The time has finally come: health insurance marketplaces are now open for enrollment for people in every state! The NWHN fought long and hard to make sure women’s voices are heard and women’s concerns were addressed in health care reform efforts.
Since the Obama administration announced in August 2011 that health insurance plans would be required to cover contraceptive care without charging co-pays, over 50 lawsuits have been filed across the country claiming that requiring employers to provide insurance coverage for contraception violates employers’ religious beliefs.
College students were among the first to benefit from the new health care law’s no co-pay coverage of contraception and other women’s preventive health services. As of August 1, 2012, all new health insurance plans must cover key women’s preventive health care services — including contraception and HIV counseling and testing — without imposing additional costs like co-pays.
They call us the “Sandwich Generation,” which sounds kind of nice. Who doesn’t like a good sandwich? But that phrase obscures a reality that virtually every woman either faces today or will face tomorrow: caring for herself while simultaneously looking after her children, parents, in-laws and, sometimes, grandparents. All this while coping with a challenging economy and a health care system that fails to consistently deliver high-quality, well-coordinated care.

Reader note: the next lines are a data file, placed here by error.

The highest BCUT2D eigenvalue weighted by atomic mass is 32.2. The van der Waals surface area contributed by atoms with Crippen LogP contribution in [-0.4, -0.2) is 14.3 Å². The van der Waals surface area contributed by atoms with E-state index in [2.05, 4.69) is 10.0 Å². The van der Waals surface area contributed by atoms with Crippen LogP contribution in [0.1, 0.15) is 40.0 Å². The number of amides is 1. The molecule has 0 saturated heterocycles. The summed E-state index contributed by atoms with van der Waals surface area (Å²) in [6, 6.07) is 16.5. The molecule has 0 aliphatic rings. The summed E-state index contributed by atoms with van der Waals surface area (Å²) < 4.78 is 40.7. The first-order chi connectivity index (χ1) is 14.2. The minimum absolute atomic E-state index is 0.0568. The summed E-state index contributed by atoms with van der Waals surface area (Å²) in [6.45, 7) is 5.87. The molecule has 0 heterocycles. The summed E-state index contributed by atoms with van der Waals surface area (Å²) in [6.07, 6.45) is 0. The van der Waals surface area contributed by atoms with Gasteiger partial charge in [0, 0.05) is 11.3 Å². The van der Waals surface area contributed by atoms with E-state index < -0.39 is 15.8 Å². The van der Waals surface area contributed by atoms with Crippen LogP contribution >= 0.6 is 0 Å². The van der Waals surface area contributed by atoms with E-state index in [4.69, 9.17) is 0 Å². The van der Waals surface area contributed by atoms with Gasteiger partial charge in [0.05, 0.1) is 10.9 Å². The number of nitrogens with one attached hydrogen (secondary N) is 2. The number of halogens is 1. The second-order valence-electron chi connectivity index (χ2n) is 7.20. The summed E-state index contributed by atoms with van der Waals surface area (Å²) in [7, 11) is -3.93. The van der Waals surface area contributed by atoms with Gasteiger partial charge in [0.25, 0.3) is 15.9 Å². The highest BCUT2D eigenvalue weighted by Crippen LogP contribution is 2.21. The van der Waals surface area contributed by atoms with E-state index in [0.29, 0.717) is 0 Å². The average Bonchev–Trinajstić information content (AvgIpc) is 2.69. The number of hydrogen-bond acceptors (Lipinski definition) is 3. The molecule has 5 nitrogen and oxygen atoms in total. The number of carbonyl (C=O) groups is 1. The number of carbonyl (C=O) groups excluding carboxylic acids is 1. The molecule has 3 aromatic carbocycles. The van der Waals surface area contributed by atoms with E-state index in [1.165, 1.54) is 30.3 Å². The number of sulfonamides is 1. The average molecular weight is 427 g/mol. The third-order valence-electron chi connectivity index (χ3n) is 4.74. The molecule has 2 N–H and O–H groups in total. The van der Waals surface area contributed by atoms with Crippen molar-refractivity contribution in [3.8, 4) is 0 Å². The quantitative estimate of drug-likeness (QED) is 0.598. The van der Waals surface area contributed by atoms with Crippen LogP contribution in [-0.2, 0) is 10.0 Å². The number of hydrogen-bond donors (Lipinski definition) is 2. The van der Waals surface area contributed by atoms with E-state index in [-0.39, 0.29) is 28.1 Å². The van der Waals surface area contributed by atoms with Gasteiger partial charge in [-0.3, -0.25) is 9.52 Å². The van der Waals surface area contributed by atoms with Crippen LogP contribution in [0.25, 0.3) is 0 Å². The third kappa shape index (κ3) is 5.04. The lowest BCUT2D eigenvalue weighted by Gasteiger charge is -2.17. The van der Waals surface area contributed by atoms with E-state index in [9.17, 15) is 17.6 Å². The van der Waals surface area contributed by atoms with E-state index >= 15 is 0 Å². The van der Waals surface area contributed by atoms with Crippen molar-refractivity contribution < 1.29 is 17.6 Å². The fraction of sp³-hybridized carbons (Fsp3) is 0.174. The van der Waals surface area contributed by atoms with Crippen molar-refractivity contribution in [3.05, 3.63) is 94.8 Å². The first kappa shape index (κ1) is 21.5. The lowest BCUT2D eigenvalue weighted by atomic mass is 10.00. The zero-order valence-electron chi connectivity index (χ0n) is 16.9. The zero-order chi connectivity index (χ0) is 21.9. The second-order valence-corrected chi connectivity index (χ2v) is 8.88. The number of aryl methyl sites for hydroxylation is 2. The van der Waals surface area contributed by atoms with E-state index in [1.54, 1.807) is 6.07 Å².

Can you imagine swimming the English Channel? I certainly can’t. I used to enjoy running long-ish road races when I lived in Southern California, but there’s no comparison between jogging for 2-3 hours and swimming through open water for over 14 hours. But, in 1926, a young woman named Trudy Erdele had the courage to try what no woman had ever accomplished.
Despite the huge and positive changes the health care law has made in the way health insurance works for people, the majority of Americans still don’t support the law or have mixed views about it. Why is that?